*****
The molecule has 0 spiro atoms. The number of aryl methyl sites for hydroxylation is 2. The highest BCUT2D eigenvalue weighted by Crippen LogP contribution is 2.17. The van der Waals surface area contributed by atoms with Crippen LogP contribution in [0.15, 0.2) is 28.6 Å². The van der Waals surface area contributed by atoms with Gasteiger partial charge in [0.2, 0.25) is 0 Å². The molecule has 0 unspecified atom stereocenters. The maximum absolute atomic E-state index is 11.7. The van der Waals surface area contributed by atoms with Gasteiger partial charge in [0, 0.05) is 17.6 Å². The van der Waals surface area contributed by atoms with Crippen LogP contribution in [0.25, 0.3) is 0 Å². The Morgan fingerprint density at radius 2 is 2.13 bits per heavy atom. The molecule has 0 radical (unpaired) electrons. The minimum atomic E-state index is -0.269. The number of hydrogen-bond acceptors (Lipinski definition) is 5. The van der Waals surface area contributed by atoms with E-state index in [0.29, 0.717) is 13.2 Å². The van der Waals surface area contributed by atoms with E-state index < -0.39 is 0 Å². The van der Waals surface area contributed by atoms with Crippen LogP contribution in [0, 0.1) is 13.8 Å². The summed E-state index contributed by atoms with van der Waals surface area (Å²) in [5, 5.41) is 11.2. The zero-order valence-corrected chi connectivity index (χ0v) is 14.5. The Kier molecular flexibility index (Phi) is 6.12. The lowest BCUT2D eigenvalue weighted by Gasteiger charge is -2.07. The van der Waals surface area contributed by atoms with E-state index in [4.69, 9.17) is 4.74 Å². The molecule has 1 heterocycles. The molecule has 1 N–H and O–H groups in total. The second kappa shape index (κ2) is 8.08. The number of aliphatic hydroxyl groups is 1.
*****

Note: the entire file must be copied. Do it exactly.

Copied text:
The molecule has 0 spiro atoms. The number of aryl methyl sites for hydroxylation is 2. The highest BCUT2D eigenvalue weighted by Crippen LogP contribution is 2.17. The van der Waals surface area contributed by atoms with Crippen LogP contribution in [0.15, 0.2) is 28.6 Å². The van der Waals surface area contributed by atoms with Gasteiger partial charge in [0.2, 0.25) is 0 Å². The molecule has 0 unspecified atom stereocenters. The maximum absolute atomic E-state index is 11.7. The van der Waals surface area contributed by atoms with Gasteiger partial charge in [0, 0.05) is 17.6 Å². The van der Waals surface area contributed by atoms with Crippen LogP contribution in [0.25, 0.3) is 0 Å². The Morgan fingerprint density at radius 2 is 2.13 bits per heavy atom. The molecule has 0 radical (unpaired) electrons. The minimum atomic E-state index is -0.269. The number of hydrogen-bond acceptors (Lipinski definition) is 5. The van der Waals surface area contributed by atoms with E-state index in [0.29, 0.717) is 13.2 Å². The van der Waals surface area contributed by atoms with E-state index < -0.39 is 0 Å². The van der Waals surface area contributed by atoms with Crippen LogP contribution in [0, 0.1) is 13.8 Å². The summed E-state index contributed by atoms with van der Waals surface area (Å²) in [5, 5.41) is 11.2. The zero-order valence-corrected chi connectivity index (χ0v) is 14.5. The Kier molecular flexibility index (Phi) is 6.12. The lowest BCUT2D eigenvalue weighted by Gasteiger charge is -2.07. The van der Waals surface area contributed by atoms with E-state index in [4.69, 9.17) is 4.74 Å². The molecule has 1 heterocycles. The molecule has 1 N–H and O–H groups in total. The second kappa shape index (κ2) is 8.08. The number of aliphatic hydroxyl groups is 1.